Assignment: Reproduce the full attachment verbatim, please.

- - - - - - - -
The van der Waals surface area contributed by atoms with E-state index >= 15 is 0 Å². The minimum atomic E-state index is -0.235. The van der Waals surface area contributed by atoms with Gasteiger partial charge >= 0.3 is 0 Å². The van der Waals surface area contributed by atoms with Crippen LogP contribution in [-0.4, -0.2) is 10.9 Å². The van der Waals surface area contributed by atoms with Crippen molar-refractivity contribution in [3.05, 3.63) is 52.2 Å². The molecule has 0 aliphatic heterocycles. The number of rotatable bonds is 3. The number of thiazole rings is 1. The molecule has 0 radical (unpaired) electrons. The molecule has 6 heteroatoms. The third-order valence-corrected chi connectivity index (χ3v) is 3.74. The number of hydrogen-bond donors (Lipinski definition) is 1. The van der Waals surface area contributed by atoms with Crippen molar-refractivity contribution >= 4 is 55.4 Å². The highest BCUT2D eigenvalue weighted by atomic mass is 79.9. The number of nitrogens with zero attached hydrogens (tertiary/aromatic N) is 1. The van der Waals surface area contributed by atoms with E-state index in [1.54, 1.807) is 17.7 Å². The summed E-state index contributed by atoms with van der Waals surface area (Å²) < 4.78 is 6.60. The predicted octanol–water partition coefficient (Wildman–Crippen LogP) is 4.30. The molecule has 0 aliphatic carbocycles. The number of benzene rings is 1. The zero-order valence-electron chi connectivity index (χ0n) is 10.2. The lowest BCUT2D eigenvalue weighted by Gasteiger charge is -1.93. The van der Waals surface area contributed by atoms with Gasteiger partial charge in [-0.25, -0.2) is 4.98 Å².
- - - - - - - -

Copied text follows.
The van der Waals surface area contributed by atoms with E-state index >= 15 is 0 Å². The minimum atomic E-state index is -0.235. The van der Waals surface area contributed by atoms with Gasteiger partial charge >= 0.3 is 0 Å². The van der Waals surface area contributed by atoms with Crippen LogP contribution in [-0.4, -0.2) is 10.9 Å². The van der Waals surface area contributed by atoms with Crippen molar-refractivity contribution in [3.05, 3.63) is 52.2 Å². The molecule has 0 aliphatic heterocycles. The number of rotatable bonds is 3. The number of thiazole rings is 1. The molecule has 0 radical (unpaired) electrons. The molecule has 6 heteroatoms. The third-order valence-corrected chi connectivity index (χ3v) is 3.74. The number of hydrogen-bond donors (Lipinski definition) is 1. The van der Waals surface area contributed by atoms with Crippen molar-refractivity contribution >= 4 is 55.4 Å². The highest BCUT2D eigenvalue weighted by atomic mass is 79.9. The number of nitrogens with zero attached hydrogens (tertiary/aromatic N) is 1. The van der Waals surface area contributed by atoms with E-state index in [1.54, 1.807) is 17.7 Å². The summed E-state index contributed by atoms with van der Waals surface area (Å²) < 4.78 is 6.60. The predicted octanol–water partition coefficient (Wildman–Crippen LogP) is 4.30. The molecule has 0 aliphatic carbocycles. The number of benzene rings is 1. The zero-order valence-electron chi connectivity index (χ0n) is 10.2. The lowest BCUT2D eigenvalue weighted by Gasteiger charge is -1.93. The van der Waals surface area contributed by atoms with Gasteiger partial charge in [-0.25, -0.2) is 4.98 Å².